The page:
The preamble to the Constitution of India is a brief introductory statement that sets out guidelines, which
guide the people of the nation, and to present the principles of the Constitution, and to indicate the
source from which the document derives its authority, and meaning
The hopes and aspirations of the
people are described in it. The preamble can be referred to as the preface which highlights the entire
Constitution. It was adopted on 26 November 1949 by the Constituent Assembly and came into eﬀect on
26 January 1950, celebrated as the Republic day in India.
The Preamble proclaims that India is a Sovereign State. 'Sovereign' means that India has its own
independent authority and it is not a dominion or dependent state of any other external power. The
Legislature of India has the powers to enact laws in the country subject to certain limitations imposed by
The word 'Socialist' was added to the Preamble by the 42nd Constitutional Amendment in 1976.
Socialism means the achievement of socialist ends through democratic means. India has adopted
'Democratic Socialism'. Democratic Socialism holds faith in a mixed economy where both private and
public sectors co-exist side by side. It aims to end poverty, ignorance, disease and inequality of
The word 'Secular' was incorporated in the Preamble by the 42nd Constitutional Amendment in 1976. The
term secular in the Constitution of India means that all the religions in India get equal respect,
protection and support from the state. Articles 25 to 28 in Part III of the Constitution guarantee Freedom
of Religion as a Fundamental Right.
The term Democratic indicates that the Constitution has established a form of government that gets
its authority from the will of the people expressed in an election. The Preamble resolves India to be a
democratic country. That means the supreme power lies with the people. In the Preamble, the term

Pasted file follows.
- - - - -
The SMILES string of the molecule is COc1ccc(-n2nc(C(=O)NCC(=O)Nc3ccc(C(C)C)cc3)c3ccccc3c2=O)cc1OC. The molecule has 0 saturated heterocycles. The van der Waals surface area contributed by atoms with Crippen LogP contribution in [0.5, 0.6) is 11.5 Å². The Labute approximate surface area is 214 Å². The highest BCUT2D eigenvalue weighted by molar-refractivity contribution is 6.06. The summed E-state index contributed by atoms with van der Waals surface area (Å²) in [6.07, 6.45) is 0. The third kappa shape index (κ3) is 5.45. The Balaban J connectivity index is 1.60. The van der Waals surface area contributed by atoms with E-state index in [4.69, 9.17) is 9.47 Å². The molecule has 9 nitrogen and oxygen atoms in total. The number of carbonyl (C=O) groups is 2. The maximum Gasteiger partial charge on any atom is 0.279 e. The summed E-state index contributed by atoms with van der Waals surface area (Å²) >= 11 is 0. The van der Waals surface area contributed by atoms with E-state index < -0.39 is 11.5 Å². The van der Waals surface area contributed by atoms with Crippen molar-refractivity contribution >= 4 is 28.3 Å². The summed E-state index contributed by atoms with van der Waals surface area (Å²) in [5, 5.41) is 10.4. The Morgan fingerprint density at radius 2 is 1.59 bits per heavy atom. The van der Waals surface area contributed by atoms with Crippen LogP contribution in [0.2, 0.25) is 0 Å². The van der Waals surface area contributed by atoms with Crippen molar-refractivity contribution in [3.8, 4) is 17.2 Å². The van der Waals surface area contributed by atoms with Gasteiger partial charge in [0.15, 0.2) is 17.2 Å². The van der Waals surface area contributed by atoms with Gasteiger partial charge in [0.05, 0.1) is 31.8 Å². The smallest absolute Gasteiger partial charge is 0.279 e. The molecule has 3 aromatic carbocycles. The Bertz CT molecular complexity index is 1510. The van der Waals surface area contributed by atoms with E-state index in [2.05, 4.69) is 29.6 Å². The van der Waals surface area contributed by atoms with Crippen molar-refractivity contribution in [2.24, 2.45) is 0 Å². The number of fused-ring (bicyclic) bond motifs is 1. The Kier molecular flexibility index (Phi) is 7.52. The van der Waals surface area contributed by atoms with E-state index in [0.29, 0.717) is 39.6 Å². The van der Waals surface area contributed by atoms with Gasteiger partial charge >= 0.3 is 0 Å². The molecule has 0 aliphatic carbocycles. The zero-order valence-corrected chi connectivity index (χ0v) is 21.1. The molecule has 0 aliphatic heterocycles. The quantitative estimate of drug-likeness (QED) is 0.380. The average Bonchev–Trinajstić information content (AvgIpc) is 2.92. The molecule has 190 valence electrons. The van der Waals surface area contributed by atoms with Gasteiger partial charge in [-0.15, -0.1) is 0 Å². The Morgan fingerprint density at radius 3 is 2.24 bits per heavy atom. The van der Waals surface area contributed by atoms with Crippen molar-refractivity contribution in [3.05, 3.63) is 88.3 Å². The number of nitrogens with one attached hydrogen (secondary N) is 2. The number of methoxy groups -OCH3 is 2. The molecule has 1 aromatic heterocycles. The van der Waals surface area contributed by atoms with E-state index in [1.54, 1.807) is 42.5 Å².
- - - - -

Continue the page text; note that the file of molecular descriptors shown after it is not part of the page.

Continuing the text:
democracy is used for political, economic and social democracy. The responsible representative
government, universal adult franchise, one vote one value, an independent judiciary, etc. are the features
of Indian democracy.
In a Republic, the head of the state is elected by the people directly or indirectly. In India, the
President is the head of the state. The President of India is elected indirectly by the people; that means,
through their representatives in the Parliament and the State Assemblies. Moreover, in a republic, political
sovereignty is vested in the people rather than a monarch.
The term Justice in the Preamble embraces three distinct forms: Social, economic and political, secured
through various provisions of the Fundamental and Directive Principles.
Social justice in the Preamble means that the Constitution wants to create a more equitable society
based on equal social status. Economic justice means equitable distribution of wealth among the
individual members of the society so that wealth is not concentrated in a few hands. Political Justice
means that all citizens have equal rights in political participation. Indian Constitution provides for universal
adult suﬀrage and equal value for each vote.
Liberty implies the absence of restraints or domination on the activities of an individual such as freedom
from slavery, serfdom, imprisonment, despotism, etc. The Preamble provides for the liberty of thought,
expression, belief, faith, and worship.
Equality means the absence of privileges or discrimination against any section of the society. The
Preamble provides for equality of status and opportunity to all the people of the country. The Constitution
strives to provide social, economic and political equality in the country.
Fraternity means the feeling of brotherhood. The Preamble seeks to promote fraternity among the
people assuring the dignity of the individual and the unity and integrity of the nation.
10. DIRECTIVE PRINCIPLES OF STATE POLICY
Directive Principles of State Policy (DPSP) are mentioned in the Part 4 of the Indian constitution